No announcement yet.

Top 10 Turkish superstitions

  • Filter
  • Time
  • Show
Clear All
new posts

    Top 10 Turkish superstitions

    Superstitions have been an integral part of Turkish culture for centuries, and many of these beliefs and practices are still widely held today. From the belief in the evil eye to the practice of wearing red underwear on New Year's Eve, superstitions play an important role in the lives of many Turks. While some of these superstitions may seem quaint or humorous, others have a deeper significance and are taken very seriously. So here are the top 10 Turkish superstitions that you might find interesting.
    Click image for larger version

Name:	101895.jpg
Views:	133
Size:	71.0 KB
ID:	2320
    1. The evil eye: The belief in the evil eye is widespread in Turkey and the surrounding regions. It is believed that jealousy or envy can bring harm to a person, and that a talisman or charm called a "nazar boncuğu" can protect against it. These talismans are often in the shape of an eye, and they can be found on jewelry, clothing, and in homes and businesses. The nazar boncuğu is thought to absorb the negative energy of the evil eye, protecting the wearer or owner from harm.
    2. Crossing your fingers: This superstition is believed to bring good luck when making a wish or hoping for something to happen. It is common for people to cross their fingers when they are making a wish, or to cross their fingers behind their back when they are telling a lie.
    3. Sneezing: In Turkey, it is believed that when you sneeze, someone is talking about you. It is also customary to say "çok yaşa" (which means "may you live long") after someone sneezes.
    4. Number 13: Just like in many cultures, the number 13 is considered unlucky in Turkey, and some buildings do not have a 13th floor. This is because the number is associated with bad luck and is believed to bring misfortune.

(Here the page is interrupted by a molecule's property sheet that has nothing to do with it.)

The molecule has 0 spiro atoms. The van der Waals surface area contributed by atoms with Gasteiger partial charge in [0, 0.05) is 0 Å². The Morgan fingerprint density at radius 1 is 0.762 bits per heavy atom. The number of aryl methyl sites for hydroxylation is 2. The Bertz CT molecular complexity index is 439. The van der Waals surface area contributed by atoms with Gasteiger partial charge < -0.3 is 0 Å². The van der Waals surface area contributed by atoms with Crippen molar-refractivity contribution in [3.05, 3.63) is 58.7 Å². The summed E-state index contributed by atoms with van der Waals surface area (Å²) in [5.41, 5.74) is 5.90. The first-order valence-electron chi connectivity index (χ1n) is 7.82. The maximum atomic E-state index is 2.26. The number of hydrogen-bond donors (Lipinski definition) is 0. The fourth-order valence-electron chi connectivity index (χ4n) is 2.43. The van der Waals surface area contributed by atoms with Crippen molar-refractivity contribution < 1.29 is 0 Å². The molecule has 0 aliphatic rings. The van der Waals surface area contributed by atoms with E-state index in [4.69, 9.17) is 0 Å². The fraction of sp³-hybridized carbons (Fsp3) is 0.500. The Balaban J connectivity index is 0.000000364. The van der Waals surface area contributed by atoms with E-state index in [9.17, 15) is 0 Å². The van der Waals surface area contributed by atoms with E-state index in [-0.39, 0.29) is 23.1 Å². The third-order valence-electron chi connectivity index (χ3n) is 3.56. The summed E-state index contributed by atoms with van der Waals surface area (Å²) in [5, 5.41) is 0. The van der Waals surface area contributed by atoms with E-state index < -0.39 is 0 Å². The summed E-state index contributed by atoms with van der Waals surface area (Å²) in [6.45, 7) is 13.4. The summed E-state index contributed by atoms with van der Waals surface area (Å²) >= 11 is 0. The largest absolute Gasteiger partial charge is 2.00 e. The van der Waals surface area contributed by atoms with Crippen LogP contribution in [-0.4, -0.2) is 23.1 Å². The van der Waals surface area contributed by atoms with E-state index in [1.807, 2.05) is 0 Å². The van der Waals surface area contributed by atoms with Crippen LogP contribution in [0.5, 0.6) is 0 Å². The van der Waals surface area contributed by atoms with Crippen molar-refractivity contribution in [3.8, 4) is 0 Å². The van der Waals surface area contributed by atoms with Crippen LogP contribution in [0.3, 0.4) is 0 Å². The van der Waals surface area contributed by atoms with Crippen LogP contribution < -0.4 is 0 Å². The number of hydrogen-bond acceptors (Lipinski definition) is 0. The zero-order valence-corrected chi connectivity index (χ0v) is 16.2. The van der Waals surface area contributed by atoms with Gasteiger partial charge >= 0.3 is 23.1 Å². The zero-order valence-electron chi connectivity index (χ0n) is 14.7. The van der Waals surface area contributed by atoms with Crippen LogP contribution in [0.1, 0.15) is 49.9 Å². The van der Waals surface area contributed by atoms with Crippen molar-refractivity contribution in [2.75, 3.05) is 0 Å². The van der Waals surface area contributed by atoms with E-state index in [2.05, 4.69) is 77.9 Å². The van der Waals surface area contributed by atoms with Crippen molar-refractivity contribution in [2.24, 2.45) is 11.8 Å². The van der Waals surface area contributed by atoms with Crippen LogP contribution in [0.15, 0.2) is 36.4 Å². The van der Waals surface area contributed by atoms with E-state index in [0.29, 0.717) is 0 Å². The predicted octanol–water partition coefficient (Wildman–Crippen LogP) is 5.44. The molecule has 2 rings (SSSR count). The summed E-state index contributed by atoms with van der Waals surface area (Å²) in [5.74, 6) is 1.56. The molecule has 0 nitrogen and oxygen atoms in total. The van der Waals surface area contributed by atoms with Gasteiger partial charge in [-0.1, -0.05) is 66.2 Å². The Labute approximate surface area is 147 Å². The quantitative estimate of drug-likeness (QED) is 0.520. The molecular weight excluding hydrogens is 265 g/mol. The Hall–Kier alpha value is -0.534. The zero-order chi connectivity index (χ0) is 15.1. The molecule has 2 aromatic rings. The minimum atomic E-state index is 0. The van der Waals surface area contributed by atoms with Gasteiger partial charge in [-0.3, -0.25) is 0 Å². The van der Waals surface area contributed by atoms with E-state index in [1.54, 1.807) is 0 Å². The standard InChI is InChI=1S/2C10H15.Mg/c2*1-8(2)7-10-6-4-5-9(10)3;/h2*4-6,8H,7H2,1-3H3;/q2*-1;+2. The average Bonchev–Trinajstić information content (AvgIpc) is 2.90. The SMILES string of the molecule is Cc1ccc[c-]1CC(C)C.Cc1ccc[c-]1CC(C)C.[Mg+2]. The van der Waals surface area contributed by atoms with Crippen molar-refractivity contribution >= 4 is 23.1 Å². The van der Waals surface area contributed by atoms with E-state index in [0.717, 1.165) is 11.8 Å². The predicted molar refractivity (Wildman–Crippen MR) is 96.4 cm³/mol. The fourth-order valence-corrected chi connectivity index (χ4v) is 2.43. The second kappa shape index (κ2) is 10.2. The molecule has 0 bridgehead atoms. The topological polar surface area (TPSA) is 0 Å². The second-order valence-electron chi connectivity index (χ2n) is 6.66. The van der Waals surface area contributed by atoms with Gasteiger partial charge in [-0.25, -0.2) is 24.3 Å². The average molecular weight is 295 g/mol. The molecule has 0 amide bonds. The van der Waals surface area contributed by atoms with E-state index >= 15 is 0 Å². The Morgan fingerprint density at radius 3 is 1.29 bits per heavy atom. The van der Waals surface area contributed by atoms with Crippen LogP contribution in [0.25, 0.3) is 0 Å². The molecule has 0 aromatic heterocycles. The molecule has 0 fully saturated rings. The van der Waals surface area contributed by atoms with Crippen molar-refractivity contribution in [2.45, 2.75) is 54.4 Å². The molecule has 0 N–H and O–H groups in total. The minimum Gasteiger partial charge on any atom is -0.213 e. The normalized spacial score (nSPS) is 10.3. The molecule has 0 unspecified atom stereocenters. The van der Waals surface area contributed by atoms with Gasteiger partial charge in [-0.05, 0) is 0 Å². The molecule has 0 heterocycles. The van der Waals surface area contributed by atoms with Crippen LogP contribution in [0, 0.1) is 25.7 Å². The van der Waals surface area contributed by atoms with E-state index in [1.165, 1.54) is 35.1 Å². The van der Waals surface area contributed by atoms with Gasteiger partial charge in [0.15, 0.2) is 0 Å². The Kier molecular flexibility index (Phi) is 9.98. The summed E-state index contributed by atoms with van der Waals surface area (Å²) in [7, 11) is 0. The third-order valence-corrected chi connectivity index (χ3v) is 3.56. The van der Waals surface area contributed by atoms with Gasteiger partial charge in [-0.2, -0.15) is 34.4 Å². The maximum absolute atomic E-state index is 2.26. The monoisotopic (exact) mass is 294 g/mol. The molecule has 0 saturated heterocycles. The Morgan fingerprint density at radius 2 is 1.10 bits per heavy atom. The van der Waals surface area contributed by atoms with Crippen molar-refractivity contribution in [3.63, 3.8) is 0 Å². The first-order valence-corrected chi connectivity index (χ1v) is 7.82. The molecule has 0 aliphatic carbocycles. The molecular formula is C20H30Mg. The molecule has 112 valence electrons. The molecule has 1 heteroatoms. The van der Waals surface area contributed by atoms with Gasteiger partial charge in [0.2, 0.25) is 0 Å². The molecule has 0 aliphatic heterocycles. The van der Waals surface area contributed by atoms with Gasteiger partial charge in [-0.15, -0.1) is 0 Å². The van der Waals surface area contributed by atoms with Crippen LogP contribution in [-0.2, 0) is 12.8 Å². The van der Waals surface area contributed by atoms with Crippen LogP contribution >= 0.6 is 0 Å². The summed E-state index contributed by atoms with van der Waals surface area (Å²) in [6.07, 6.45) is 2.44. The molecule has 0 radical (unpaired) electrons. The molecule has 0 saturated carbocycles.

5. Black cats: In Turkey, black cats are often associated with bad luck and are sometimes believed to be the companions of witches. It is also considered unlucky if a black cat crosses your path.
    6. Itching: If your palm itches, it is believed that you will receive money. If your nose itches, you will receive a gift. These superstitions are often associated with financial gain and good fortune.
    7. Whistling indoors: In Turkey, it is believed that whistling inside can bring bad luck, as it is thought to summon evil spirits. This is especially true at night or in a dark room.
    8. Horseshoes: Hanging a horseshoe over the door is believed to bring good luck and protect the house from evil spirits. The horseshoe is believed to have magical properties, and it is thought to bring good fortune to those who possess it.
    9. Broken mirrors: It is believed that breaking a mirror brings seven years of bad luck. This superstition is based on the idea that a broken mirror represents a distorted reflection of the soul.
    10. New Year's Eve traditions: In Turkey, it is common to wear red underwear on New Year's Eve, as it is believed to bring good luck for the coming year. It is also customary to jump over a bonfire to leave behind the old year's troubles and bring in the new year with good luck and prosperity.​